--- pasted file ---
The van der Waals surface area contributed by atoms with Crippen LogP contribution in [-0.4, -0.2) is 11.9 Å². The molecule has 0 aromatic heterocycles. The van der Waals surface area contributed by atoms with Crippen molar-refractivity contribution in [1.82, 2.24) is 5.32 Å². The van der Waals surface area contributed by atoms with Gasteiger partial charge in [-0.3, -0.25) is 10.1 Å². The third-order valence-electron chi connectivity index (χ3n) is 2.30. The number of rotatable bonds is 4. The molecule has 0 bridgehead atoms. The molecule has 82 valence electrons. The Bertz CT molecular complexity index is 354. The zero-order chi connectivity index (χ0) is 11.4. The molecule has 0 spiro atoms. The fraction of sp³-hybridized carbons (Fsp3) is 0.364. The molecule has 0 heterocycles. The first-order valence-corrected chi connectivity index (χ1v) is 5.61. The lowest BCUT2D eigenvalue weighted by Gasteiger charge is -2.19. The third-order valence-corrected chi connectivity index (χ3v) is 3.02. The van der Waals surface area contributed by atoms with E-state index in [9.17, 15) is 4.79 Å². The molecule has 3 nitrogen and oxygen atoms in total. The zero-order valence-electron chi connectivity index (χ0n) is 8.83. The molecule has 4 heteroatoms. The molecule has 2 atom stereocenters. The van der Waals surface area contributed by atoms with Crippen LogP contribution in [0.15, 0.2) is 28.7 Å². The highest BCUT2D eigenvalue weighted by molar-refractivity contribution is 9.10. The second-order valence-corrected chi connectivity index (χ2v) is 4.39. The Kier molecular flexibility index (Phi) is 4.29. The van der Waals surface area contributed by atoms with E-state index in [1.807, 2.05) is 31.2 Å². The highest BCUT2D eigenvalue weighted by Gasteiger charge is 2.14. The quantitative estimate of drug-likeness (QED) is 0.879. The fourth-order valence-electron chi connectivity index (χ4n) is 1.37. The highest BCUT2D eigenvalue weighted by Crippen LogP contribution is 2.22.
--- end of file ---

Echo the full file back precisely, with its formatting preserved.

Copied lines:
The van der Waals surface area contributed by atoms with Crippen LogP contribution in [-0.4, -0.2) is 11.9 Å². The molecule has 0 aromatic heterocycles. The van der Waals surface area contributed by atoms with Crippen molar-refractivity contribution in [1.82, 2.24) is 5.32 Å². The van der Waals surface area contributed by atoms with Gasteiger partial charge in [-0.3, -0.25) is 10.1 Å². The third-order valence-electron chi connectivity index (χ3n) is 2.30. The number of rotatable bonds is 4. The molecule has 0 bridgehead atoms. The molecule has 82 valence electrons. The Bertz CT molecular complexity index is 354. The zero-order chi connectivity index (χ0) is 11.4. The molecule has 0 spiro atoms. The fraction of sp³-hybridized carbons (Fsp3) is 0.364. The molecule has 0 heterocycles. The first-order valence-corrected chi connectivity index (χ1v) is 5.61. The lowest BCUT2D eigenvalue weighted by Gasteiger charge is -2.19. The third-order valence-corrected chi connectivity index (χ3v) is 3.02. The van der Waals surface area contributed by atoms with E-state index in [9.17, 15) is 4.79 Å². The molecule has 3 nitrogen and oxygen atoms in total. The zero-order valence-electron chi connectivity index (χ0n) is 8.83. The molecule has 4 heteroatoms. The molecule has 2 atom stereocenters. The van der Waals surface area contributed by atoms with Crippen LogP contribution in [0.15, 0.2) is 28.7 Å². The highest BCUT2D eigenvalue weighted by molar-refractivity contribution is 9.10. The second-order valence-corrected chi connectivity index (χ2v) is 4.39. The Kier molecular flexibility index (Phi) is 4.29. The van der Waals surface area contributed by atoms with E-state index in [1.807, 2.05) is 31.2 Å². The highest BCUT2D eigenvalue weighted by Gasteiger charge is 2.14. The quantitative estimate of drug-likeness (QED) is 0.879. The fourth-order valence-electron chi connectivity index (χ4n) is 1.37. The highest BCUT2D eigenvalue weighted by Crippen LogP contribution is 2.22.